I belonged for many years to a woman’s group in Worcester that met once a month to discuss a pre-selected topic. There were a few topics that were verboten, however: politics, pets and grandchildren.
I can see why. Nothing empties a room faster than an approaching Grandma clutching a brag book of grandchildren photos. The clever antics of another person’s grandchild are just about as interesting a conversational topic as the details of one’s recent operation.
That said, permit me to rhapsodize a bit about my granddaughter Amalía. No, she did not get into an Ivy League school, nor did she play Moonlight Sonata in a piano recital. She did not learn to ride a bike or even become toilet-trained. She can’t even sit up. Her latest achievement is managing (sometimes) to get her thumb into her mouth.
Amalia is eight weeks old today. (But officially two months old on Oct. 26, when she’ll go to the pediatrician for a check-up.)
Even though she can’t even sit up by herself, it’s a wonder and a delight to me to watch her discovering the world around her (including her hands and her reflection in a mirror.) I think I was too tired to savor this stage of development in my own children.
She sits (or lies) there, wearing one of her pre-Halloween outfits and with great seriousness watches the fascinating and puzzling world around her, looking to me as if she has some memory of where she was before and is now trying to learn the secrets of this new place.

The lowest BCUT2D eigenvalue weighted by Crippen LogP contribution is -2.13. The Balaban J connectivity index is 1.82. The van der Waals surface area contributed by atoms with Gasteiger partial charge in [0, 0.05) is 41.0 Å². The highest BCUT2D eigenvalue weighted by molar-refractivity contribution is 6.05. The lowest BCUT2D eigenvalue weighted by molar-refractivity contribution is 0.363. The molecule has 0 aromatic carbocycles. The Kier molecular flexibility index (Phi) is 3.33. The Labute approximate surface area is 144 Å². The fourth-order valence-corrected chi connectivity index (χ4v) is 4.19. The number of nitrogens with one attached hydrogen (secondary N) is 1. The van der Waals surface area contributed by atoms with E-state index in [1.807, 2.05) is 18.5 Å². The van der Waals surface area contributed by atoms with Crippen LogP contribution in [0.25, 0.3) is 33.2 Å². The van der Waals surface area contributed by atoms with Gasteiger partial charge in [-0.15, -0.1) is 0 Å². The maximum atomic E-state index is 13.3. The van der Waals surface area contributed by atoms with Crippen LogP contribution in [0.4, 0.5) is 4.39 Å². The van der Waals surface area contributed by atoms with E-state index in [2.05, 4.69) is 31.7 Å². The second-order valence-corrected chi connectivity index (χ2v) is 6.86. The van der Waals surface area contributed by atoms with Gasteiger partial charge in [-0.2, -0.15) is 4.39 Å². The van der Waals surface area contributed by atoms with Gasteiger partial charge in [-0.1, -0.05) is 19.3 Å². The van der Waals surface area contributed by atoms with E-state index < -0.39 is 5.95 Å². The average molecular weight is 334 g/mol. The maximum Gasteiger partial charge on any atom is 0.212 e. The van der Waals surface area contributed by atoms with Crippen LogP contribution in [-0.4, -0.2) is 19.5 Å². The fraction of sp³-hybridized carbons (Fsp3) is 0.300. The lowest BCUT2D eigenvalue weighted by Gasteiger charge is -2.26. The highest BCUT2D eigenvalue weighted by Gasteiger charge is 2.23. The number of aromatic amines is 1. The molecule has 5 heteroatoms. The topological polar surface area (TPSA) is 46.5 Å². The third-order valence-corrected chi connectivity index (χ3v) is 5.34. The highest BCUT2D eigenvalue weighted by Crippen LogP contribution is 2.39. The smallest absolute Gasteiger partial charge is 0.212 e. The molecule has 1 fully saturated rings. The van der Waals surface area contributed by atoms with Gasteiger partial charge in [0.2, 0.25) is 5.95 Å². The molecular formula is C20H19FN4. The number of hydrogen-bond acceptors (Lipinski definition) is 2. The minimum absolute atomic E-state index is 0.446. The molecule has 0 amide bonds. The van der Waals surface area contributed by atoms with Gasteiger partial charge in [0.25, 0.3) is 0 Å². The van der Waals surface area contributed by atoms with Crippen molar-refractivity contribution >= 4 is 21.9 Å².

This thought led me to look up some of William Wordsworth’s lines in “Intimations of Immortality From Recollections of Early Childhood”:
Our birth is but a sleep and a forgetting:The Soul that rises with us, our life's Star,Hath had elsewhere its setting,And cometh from afar:Not in entire forgetfulness,And not in utter nakedness,But trailing clouds of glory do we come From God, who is our home:Heaven lies about us in our infancy!
That's how Amalía seems to me as she studies her new world--she came to us trailing clouds of glory.
She also reminds me of “New Soul” by the Israeli singer Yael Naim, a song that Amalia’s parents, Eleni and Emilio, included in her birth mix— to be played during labor and delivery:
I'm a new soul
I came to this strange world
Hoping I could learn a bit 'bout how to give and take
On Sunday October 9, daughter Eleni and her husband Emilio took Amalia to the Greek Orthodox church in Miami, Saint Sophia, for the ritual that marks her 40th day of life and introduces her to the church. The priest says a blessing both for the mother and for the baby.
As Eleni pointed out in “Fabulous at Forty (Days)” –posted on her blog, “The Liminal Stage”, many societies believe that the 40 days after birth are a special time when mother and baby should stay together indoors until the child is taken out on the 40th day. She mentions Judaism, Chinese culture, and Yogis among others. As Eleni writes on her blog,
“Like all rituals, there’s the liturgical explanation for the 40-day churching (we bring our babies to be presented at the Church the way Mary brought Jesus to the Temple), and then there’s all the folklore that rises up around it. …As with so many folk customs, this one crosses boundaries and spans multiple cultures.”
Amalia wore a beautiful dress for her first visit to church, and the brief ritual and blessing seemed a perfect way to mark her passage from the first 40 days of infancy to an individual ready to take her place in the church and the world.
Eleni summed it up in her blog post:
My favorite part of the entire experience was when the priest said, “Bless also this child which has been born of her; increase her, sanctify her, give her understanding and a prudent and virtuous mind.” I felt a thrill at that moment thinking of the little baby in front of me as a person with a developing mind, one which, God willing, will be prudent and virtuous and joyous and expansive, and all the things that mothers in all cultures wish for their baby.